Georgian and Regency Dogs by Katherine Bone!

Katherine here! I’ve been researching Georgian and Regency dogs for my September 7th book, The Mercenary Pirate, Heart of a Hero Series Book #10. In the book, my heroine’s father seeks admission to the ton through the advantageous marriages of his two children. Mr. Herding is a middle-aged man doing everything he can to live a gentile and luxurious life in Cornwall’s mining district. Life is hard there, a daunting trial for a mineral lord who has acquired financial wealth and has no way to flaunt it before his aristocratic counterparts. New money doesn’t award him social status.

So what does a self-made man living in the Georgian and Regency eras need on hand to attract lofty persons to his estate? He needs a great house, fashionable clothes, excellent liquor, and the ability to provide entertainment. Mr. Herding has all of those things, especially an excellent breed of hunting dog.

Hunting as well as attending dog fights was a popular activity in the Georgian and Regency eras.

Gambling played a huge part in pastimes experienced at Westminster Pit where money changed hands as bulldogs and terriers fought to the death.

At Tattersalls, founded in 1773 by Richard Tattersall, the center of the sporting world, hounds were auctioned off every Monday and Thursday in the winter, and only on Mondays in the summer.

So what dogs did the Georgian and Regency set prefer? Canine friends were an extension of a man or woman’s personality, and cherished for loyalty, bravery, and humility.

During my research, I was surprised to find a long list of beautiful and intelligent breeds. I was not surprised to learn that then, as now, the loss of one of these noble friends cuts deep.

Lord Byron’s Newfoundland has a monument larger than Byron’s. Boatswain was buried on Byron’s estate after contracting rabies and dying a horrible death there in 1808.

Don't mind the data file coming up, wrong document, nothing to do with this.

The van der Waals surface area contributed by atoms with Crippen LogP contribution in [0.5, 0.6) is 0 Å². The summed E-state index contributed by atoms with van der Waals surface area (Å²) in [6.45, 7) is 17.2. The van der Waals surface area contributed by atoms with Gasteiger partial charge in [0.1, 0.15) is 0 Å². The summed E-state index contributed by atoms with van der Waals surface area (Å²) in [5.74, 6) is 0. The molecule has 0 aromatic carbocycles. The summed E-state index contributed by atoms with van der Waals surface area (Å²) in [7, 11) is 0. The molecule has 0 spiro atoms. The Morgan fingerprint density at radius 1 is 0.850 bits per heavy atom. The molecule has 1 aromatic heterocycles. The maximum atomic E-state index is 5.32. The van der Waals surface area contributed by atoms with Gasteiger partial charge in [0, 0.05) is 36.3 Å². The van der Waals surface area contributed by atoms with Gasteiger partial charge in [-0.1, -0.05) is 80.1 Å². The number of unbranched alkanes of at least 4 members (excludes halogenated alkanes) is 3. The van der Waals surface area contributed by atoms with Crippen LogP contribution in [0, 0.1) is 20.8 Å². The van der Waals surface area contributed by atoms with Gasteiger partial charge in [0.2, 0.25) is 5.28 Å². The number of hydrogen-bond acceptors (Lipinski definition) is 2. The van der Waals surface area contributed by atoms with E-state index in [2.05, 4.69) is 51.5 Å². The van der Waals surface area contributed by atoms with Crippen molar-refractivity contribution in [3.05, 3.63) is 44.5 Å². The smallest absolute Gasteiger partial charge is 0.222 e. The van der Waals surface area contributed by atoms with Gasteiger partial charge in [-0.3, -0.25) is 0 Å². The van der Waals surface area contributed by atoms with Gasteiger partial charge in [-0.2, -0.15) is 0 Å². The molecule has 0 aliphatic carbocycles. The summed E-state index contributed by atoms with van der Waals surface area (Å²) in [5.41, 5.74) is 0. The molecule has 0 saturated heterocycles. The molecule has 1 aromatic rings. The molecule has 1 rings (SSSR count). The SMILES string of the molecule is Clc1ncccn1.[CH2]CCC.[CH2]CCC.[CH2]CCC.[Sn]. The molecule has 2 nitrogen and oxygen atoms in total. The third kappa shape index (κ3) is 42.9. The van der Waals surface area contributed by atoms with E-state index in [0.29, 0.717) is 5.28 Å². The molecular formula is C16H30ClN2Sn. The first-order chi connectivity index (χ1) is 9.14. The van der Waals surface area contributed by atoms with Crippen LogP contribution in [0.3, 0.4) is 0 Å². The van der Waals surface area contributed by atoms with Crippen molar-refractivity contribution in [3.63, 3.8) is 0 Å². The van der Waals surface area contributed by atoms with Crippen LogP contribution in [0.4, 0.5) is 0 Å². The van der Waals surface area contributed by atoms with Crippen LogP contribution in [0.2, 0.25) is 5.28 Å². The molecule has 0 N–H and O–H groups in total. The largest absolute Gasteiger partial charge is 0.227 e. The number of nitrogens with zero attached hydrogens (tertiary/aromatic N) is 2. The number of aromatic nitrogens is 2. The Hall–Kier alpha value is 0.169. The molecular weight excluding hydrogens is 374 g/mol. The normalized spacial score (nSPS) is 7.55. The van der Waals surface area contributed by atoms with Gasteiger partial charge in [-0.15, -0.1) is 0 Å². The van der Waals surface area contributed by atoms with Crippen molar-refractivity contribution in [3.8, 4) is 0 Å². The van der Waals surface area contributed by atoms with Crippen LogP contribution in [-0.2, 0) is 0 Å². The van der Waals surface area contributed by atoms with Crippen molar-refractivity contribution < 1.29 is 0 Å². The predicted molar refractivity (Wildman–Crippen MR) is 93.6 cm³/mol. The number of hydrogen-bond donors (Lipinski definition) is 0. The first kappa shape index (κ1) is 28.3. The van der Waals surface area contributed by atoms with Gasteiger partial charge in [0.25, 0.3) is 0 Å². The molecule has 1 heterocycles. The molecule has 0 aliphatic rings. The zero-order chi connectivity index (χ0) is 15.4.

“To mark a friend’s remains these stones arise; I never knew but one – and here he lies.”

~ Byron, Epitaph for a Dog


Georgian and Regency breeds:



Pug: Pugs date back to the Han and Shang Dynasties where they sat on sovereign’s laps. Later, descendants from the Pekingese, Japanese Spaniel, and pugs traveled west via free trade with China. Longer legged and less wrinkled than today’s pug, 18th and 19th Century pugs had small heads and short, elastic-skinned coats. They were perfectly proportioned to clean up crumbs under the table, making them excellent house pets. King William and Queen Mary brought the pug from Holland to England in 1688, and soon the dogs delighted courtiers. Pugs’ ears were often clipped and they were essential fashion accessories to ladies throughout the 18th Century.




Collie: A long and short-haired sheep dog with a pluming tail, the Collie wasn’t well-known outside of Scotland until after 1800. Males stood 24-26 inches high and weighed 60-75 lbs. Females weighed 50-65 lbs. and stood 22-24 inches tall. With a curling tail, a tight-lipped mouth, and a triangular head with semi-erect ears, the Collie won favor with Queen Victoria for its cleverness and agility when she traveled to Scotland.



Dalmatian: Standing 22-24 inches and 50-65 lbs, Dalmatians had enough stamina and speed to keep up with horses and they often rode under a carriage’s rear axles. The dogs were perfect companions for overnight stays while traveling because they slept in the stables and kept guard over the horses, preventing thieves from stealing the vehicle or tampering with its contents. Dalmatians were popular dogs with the aristocratic set for their sleek, colorful fur and long, tapering tails.




English Mastiff: This breed descends from 6th Century B.C. and the large mastiff-type dogs that were used to hunt wolves and fight other dogs at that time, a bloody sport that included fighting a lion or a bear.



Newfoundland: A large working dog capable of swimming in cold water and pulling fishnets and heavy equipment, Newfoundlands were giant dogs that weighed between 130-150 lbs., and stood 22-28 inches high. They had webbed feet and had long, thick, oily waterproof coats in various colors: black, brown, gray, and landseer (black head or black and white body) that protected them from the cold. Napoleon was once saved by a Newfoundland dog that jumped into the water and kept him afloat until help could arrive when his ship capsized while he was in exile to Elba in 1815.